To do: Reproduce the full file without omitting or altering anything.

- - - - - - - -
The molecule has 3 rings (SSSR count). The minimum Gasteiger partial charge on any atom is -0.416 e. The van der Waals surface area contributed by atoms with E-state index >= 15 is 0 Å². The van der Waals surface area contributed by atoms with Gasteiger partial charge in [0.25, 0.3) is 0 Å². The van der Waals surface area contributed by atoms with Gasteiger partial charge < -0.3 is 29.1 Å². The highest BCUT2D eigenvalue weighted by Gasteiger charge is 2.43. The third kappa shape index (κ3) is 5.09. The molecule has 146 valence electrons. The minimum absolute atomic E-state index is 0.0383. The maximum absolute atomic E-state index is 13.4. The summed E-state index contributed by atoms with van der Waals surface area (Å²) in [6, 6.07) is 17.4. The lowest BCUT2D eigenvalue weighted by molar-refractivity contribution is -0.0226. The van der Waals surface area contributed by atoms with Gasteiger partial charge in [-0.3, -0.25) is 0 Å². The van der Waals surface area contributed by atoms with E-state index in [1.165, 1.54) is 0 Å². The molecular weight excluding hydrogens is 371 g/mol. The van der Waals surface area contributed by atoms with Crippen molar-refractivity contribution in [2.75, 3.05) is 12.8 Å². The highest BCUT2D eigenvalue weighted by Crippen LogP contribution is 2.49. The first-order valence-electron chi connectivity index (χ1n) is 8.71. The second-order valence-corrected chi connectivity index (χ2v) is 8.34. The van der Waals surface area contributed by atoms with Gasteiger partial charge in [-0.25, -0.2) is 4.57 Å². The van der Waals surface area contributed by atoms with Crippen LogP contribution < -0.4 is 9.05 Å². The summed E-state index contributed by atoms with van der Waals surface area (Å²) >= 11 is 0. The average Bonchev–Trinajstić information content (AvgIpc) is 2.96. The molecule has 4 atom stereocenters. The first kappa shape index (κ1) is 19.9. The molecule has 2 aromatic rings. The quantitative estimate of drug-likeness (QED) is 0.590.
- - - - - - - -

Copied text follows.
The molecule has 3 rings (SSSR count). The minimum Gasteiger partial charge on any atom is -0.416 e. The van der Waals surface area contributed by atoms with E-state index >= 15 is 0 Å². The van der Waals surface area contributed by atoms with Gasteiger partial charge in [0.25, 0.3) is 0 Å². The van der Waals surface area contributed by atoms with Gasteiger partial charge < -0.3 is 29.1 Å². The highest BCUT2D eigenvalue weighted by Gasteiger charge is 2.43. The third kappa shape index (κ3) is 5.09. The molecule has 146 valence electrons. The minimum absolute atomic E-state index is 0.0383. The maximum absolute atomic E-state index is 13.4. The summed E-state index contributed by atoms with van der Waals surface area (Å²) in [6, 6.07) is 17.4. The lowest BCUT2D eigenvalue weighted by molar-refractivity contribution is -0.0226. The van der Waals surface area contributed by atoms with Gasteiger partial charge in [-0.3, -0.25) is 0 Å². The van der Waals surface area contributed by atoms with E-state index in [1.165, 1.54) is 0 Å². The molecular weight excluding hydrogens is 371 g/mol. The van der Waals surface area contributed by atoms with Crippen molar-refractivity contribution in [2.75, 3.05) is 12.8 Å². The highest BCUT2D eigenvalue weighted by Crippen LogP contribution is 2.49. The first-order valence-electron chi connectivity index (χ1n) is 8.71. The second-order valence-corrected chi connectivity index (χ2v) is 8.34. The van der Waals surface area contributed by atoms with Gasteiger partial charge in [-0.25, -0.2) is 4.57 Å². The van der Waals surface area contributed by atoms with Crippen LogP contribution < -0.4 is 9.05 Å². The summed E-state index contributed by atoms with van der Waals surface area (Å²) >= 11 is 0. The average Bonchev–Trinajstić information content (AvgIpc) is 2.96. The molecule has 4 atom stereocenters. The first kappa shape index (κ1) is 19.9. The molecule has 2 aromatic rings. The quantitative estimate of drug-likeness (QED) is 0.590.